®: Increased Buyer Demand and Low Inventory Lead to Double-Digit Growth in Home Prices

David Deem

As fall approaches, the real estate markets typically slow. That's not the case, however, for today's markets, which are seeing a frenzy of buyer activity and multiple-offer scenarios driven by a lack of inventory.
According to®'s August Monthly Housing Trends report, available inventory declined 36 percent in August year-over-year, with new listings down 12 percent YoY. At the end of August, there were almost 500,000 fewer homes for sale on the market compared to last year.
"It's difficult to imagine that the housing market will be able to sustain the frenzied demand we are currently experiencing, but we have yet to see any signs of slowing," said Danielle Hale,® chief economist. "Buyer traffic on® is outpacing the record levels we saw earlier this year, suggesting that demand will continue to exceed the number of available homes for sale. Although demand is much more intense than it normally is this late into a buying season, the typical home asking price has likely peaked for the year at $350,000. However, given the strong demand, sellers will remain in the driver's seat for the foreseeable future."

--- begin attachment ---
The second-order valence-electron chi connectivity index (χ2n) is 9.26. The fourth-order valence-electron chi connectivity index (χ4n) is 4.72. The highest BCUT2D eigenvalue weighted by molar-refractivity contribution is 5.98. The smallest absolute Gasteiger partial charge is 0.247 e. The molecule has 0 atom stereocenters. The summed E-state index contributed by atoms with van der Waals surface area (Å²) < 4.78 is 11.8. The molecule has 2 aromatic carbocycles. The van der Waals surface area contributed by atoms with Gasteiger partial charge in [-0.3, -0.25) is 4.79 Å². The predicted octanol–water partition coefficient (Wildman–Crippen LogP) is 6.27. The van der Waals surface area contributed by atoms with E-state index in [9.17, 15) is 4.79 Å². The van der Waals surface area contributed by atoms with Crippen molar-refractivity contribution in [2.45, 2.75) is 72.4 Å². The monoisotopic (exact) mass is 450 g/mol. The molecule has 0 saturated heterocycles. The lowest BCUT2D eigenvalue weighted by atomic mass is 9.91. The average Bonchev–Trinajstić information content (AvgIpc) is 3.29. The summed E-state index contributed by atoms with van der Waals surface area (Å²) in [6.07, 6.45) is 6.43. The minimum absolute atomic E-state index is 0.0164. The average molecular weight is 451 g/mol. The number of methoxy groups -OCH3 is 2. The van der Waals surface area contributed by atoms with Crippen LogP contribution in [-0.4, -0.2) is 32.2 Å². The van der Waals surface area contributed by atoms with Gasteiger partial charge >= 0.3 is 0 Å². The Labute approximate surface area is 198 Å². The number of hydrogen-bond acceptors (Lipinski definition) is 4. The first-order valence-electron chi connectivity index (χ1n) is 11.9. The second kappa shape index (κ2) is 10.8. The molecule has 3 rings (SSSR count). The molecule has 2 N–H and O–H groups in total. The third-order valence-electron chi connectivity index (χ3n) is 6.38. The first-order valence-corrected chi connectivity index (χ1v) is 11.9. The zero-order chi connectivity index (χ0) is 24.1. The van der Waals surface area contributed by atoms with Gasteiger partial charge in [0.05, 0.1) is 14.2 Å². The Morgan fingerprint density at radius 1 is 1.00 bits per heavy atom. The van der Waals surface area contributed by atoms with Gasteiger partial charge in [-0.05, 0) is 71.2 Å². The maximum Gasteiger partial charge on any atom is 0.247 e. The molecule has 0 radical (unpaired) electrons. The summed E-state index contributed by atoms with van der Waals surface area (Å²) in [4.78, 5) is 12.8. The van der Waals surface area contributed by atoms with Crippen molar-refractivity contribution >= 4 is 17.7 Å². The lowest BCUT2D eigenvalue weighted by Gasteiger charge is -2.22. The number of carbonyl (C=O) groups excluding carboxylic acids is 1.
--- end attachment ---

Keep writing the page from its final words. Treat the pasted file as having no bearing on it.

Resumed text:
The Northeast is leading the price gain—listings prices up almost 19 percent in Philadelphia, 14.7 percent in Boston and 12.2 percent in Providence-Warwick. On the West Coast, San Francisco experienced an increase of 12 percent for listing prices. Overall, listing prices in the largest metros of the U.S. increased by an average of 8.9 percent YoY—up from 7.8 percent in July. Forty-nine metros also saw YoY increased in median listing prices in August.




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